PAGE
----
Russian Authorities Launch Probe After Sand With Human Bones Used to De-ice Highway

A human skull and other fragments of bone have been found scattered along a Russian highway, prompting an investigation from authorities.

Fragments of bones and a complete human skull were seen littering the surface of a road in Kirensk, Siberia, about 3,300 miles east of Moscow.

Photos posted to social media networks over the weekend showed eerie scenes of complete bones lying on the icy rural road.

"The road was covered with sand with bones and skulls. The hardest road to Hell," one man wrote over Twitter.

Municipal crews are believed to have used sand containing human bones as a de-icer.

Вы просили дорогу? Получите!
В Киренске Иркутской области дорогу подсыпали песком с костями и черепами.
Самая скрепная дорога в Ад.

— Krychek (@Krychek5) November 15, 2020

The company involved in the work extracted the material from a site close to an old cemetery, according to a source familiar with the matter who spoke with Interfax.

"They took it [the sand] and did not check it. As a result, the bones were on the road, the source was quoted as saying. "The skull is old—probably about 100 years old. Now experts are studying it and other bones to establish the exact age and possible origin."

The Ministry of Internal Affairs in the region confirmed with the publication that the bones are human, adding that an investigation has been launched.

"The police are checking on the fact of the organization's actions: where, when and on what basis its employees took the sand," the ministry told RBC News, as translated by Google Translate.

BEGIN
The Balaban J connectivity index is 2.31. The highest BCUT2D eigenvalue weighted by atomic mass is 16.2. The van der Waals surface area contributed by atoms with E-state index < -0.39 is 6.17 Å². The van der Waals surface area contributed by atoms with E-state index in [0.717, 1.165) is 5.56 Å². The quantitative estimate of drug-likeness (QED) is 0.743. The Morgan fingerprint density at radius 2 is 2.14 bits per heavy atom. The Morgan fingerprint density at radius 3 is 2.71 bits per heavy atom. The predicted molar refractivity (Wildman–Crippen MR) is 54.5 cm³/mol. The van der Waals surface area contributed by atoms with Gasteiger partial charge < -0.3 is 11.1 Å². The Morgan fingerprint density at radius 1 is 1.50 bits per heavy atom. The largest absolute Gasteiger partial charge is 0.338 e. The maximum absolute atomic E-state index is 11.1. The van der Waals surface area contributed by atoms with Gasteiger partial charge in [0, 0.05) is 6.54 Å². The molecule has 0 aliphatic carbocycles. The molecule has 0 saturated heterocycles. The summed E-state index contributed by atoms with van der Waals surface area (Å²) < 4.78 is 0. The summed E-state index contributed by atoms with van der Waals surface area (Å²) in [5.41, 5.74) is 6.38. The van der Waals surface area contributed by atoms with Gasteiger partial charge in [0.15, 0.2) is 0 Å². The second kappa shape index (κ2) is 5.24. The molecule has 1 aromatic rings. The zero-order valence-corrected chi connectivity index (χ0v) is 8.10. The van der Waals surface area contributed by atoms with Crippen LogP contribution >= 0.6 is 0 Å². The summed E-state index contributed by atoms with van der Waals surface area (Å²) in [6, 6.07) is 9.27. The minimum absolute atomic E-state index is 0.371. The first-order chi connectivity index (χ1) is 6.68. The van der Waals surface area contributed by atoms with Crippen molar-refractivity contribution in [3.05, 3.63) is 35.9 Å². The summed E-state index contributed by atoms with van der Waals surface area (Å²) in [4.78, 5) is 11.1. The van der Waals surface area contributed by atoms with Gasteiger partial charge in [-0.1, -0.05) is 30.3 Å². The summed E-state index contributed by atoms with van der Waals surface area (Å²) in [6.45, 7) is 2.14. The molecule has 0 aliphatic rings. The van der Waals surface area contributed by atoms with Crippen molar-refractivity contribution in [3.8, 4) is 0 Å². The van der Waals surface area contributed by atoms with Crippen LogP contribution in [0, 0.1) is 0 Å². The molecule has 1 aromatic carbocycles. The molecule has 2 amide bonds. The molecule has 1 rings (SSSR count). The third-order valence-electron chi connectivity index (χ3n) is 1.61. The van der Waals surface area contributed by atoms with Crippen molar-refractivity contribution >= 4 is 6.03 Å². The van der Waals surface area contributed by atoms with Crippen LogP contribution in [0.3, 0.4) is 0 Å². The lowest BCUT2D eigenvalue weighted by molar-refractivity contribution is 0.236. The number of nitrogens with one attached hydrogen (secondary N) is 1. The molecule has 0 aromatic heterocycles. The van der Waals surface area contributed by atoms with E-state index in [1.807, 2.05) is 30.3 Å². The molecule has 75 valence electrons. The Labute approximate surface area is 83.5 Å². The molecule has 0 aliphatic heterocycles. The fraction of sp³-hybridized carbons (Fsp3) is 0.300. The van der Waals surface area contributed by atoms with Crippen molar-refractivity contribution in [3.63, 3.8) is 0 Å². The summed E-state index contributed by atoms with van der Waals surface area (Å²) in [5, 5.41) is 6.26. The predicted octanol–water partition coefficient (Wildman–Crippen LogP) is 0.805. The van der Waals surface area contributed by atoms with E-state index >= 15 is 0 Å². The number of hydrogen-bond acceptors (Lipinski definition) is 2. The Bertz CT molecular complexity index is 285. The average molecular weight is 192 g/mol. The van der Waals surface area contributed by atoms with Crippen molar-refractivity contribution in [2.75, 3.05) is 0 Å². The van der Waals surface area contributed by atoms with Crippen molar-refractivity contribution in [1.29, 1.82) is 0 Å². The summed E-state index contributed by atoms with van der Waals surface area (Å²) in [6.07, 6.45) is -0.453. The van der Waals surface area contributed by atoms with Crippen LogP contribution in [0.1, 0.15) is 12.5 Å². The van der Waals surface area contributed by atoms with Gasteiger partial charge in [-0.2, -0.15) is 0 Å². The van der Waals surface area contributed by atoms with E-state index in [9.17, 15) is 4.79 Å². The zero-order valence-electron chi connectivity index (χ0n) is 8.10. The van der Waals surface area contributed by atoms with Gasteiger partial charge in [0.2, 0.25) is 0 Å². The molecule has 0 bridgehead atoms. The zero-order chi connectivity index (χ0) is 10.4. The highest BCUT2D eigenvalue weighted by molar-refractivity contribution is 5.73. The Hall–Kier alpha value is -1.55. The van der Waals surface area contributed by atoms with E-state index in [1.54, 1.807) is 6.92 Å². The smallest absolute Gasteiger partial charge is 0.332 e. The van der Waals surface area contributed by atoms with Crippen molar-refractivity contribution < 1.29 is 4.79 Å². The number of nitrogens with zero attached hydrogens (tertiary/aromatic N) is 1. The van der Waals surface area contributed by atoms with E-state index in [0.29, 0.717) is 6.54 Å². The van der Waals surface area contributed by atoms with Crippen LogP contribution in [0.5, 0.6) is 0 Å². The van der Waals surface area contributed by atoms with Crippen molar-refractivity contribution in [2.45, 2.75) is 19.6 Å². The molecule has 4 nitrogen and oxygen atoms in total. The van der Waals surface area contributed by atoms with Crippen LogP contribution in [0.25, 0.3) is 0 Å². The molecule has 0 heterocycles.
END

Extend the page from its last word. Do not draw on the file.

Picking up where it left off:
The sand was reportedly taken from an area close to a Russian Civil War-era burial site.

"According to preliminary data, a logging enterprise took soil along Yakutskaya Street to fill the road at the request of the administration of the Kirensky district. According to unofficial information, these are fragments of old graves from the Civil War," an administration official told RBC.

The remains have since been removed, according to local sources.

In October, human remains were found in the yard of a Florida home belonging to the family of the infamous serial killer William "Billy" Mansfield.

Officers arrived at the Spring Hill property to arrest Mansfield's brother, Gary, on drug charges when—in a desperate bid to get immunity—the 63-year-old told cops there were bodies "all over" the house.

Hours later, forensic teams unearthed human remains on the property.

In early November, Newsweek reported how human remains were found near the U.K.'s Jaguar Land Rover car factory which could belong to a child killer's missing victims.

Bones were discovered on land off Damson Parkway, Solihull, near to where excavation work is being carried out to expand the car factory site.

Now speculation is rife that the remains could belong to missing schoolboys Patrick Warren and David Spencer, aged 11 and 13 respectively.

Dirt road
Municipal crews used sand containing human bones as a de-icer in the Siberian region of Irkutsk (file photo). Camille Delbos/Getty